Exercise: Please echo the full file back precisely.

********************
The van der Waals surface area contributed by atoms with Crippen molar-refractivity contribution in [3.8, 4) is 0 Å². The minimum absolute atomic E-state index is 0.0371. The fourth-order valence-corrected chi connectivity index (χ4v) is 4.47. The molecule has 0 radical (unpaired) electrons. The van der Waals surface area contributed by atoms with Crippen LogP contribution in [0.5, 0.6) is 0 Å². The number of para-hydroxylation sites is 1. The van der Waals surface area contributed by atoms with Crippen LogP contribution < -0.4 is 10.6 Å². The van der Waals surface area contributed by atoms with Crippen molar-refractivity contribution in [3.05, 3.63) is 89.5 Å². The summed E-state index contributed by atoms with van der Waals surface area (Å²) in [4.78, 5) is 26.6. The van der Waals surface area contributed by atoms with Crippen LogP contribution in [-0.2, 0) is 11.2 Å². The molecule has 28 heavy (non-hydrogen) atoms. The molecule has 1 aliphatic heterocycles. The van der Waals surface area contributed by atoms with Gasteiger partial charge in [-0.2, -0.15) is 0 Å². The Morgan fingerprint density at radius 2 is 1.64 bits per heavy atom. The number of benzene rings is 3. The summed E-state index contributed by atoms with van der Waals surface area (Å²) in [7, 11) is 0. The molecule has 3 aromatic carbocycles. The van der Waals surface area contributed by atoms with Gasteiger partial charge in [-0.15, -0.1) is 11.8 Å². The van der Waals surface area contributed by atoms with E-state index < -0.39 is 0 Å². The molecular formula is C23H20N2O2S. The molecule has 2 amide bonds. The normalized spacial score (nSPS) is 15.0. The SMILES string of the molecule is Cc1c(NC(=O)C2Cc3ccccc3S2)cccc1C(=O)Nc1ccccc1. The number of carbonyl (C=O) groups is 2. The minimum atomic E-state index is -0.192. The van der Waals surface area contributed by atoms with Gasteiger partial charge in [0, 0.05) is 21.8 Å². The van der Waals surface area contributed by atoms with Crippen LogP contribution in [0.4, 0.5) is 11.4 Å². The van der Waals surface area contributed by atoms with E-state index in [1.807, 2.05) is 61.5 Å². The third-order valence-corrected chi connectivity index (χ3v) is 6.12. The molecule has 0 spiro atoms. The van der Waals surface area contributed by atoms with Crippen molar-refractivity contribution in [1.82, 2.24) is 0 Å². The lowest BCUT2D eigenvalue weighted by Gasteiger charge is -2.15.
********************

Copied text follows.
The van der Waals surface area contributed by atoms with Crippen molar-refractivity contribution in [3.8, 4) is 0 Å². The minimum absolute atomic E-state index is 0.0371. The fourth-order valence-corrected chi connectivity index (χ4v) is 4.47. The molecule has 0 radical (unpaired) electrons. The van der Waals surface area contributed by atoms with Crippen LogP contribution in [0.5, 0.6) is 0 Å². The number of para-hydroxylation sites is 1. The van der Waals surface area contributed by atoms with Crippen LogP contribution < -0.4 is 10.6 Å². The van der Waals surface area contributed by atoms with Crippen molar-refractivity contribution in [3.05, 3.63) is 89.5 Å². The summed E-state index contributed by atoms with van der Waals surface area (Å²) in [4.78, 5) is 26.6. The van der Waals surface area contributed by atoms with Crippen LogP contribution in [-0.2, 0) is 11.2 Å². The molecule has 28 heavy (non-hydrogen) atoms. The molecule has 1 aliphatic heterocycles. The van der Waals surface area contributed by atoms with Gasteiger partial charge in [-0.2, -0.15) is 0 Å². The Morgan fingerprint density at radius 2 is 1.64 bits per heavy atom. The number of benzene rings is 3. The summed E-state index contributed by atoms with van der Waals surface area (Å²) in [7, 11) is 0. The molecule has 3 aromatic carbocycles. The van der Waals surface area contributed by atoms with Gasteiger partial charge in [-0.15, -0.1) is 11.8 Å². The van der Waals surface area contributed by atoms with E-state index < -0.39 is 0 Å². The molecular formula is C23H20N2O2S. The molecule has 2 amide bonds. The normalized spacial score (nSPS) is 15.0. The SMILES string of the molecule is Cc1c(NC(=O)C2Cc3ccccc3S2)cccc1C(=O)Nc1ccccc1. The number of carbonyl (C=O) groups is 2. The minimum atomic E-state index is -0.192. The van der Waals surface area contributed by atoms with Gasteiger partial charge in [0, 0.05) is 21.8 Å². The van der Waals surface area contributed by atoms with Crippen LogP contribution in [0.4, 0.5) is 11.4 Å². The van der Waals surface area contributed by atoms with E-state index in [1.807, 2.05) is 61.5 Å². The third-order valence-corrected chi connectivity index (χ3v) is 6.12. The molecule has 0 spiro atoms. The van der Waals surface area contributed by atoms with Crippen molar-refractivity contribution in [1.82, 2.24) is 0 Å². The lowest BCUT2D eigenvalue weighted by Gasteiger charge is -2.15.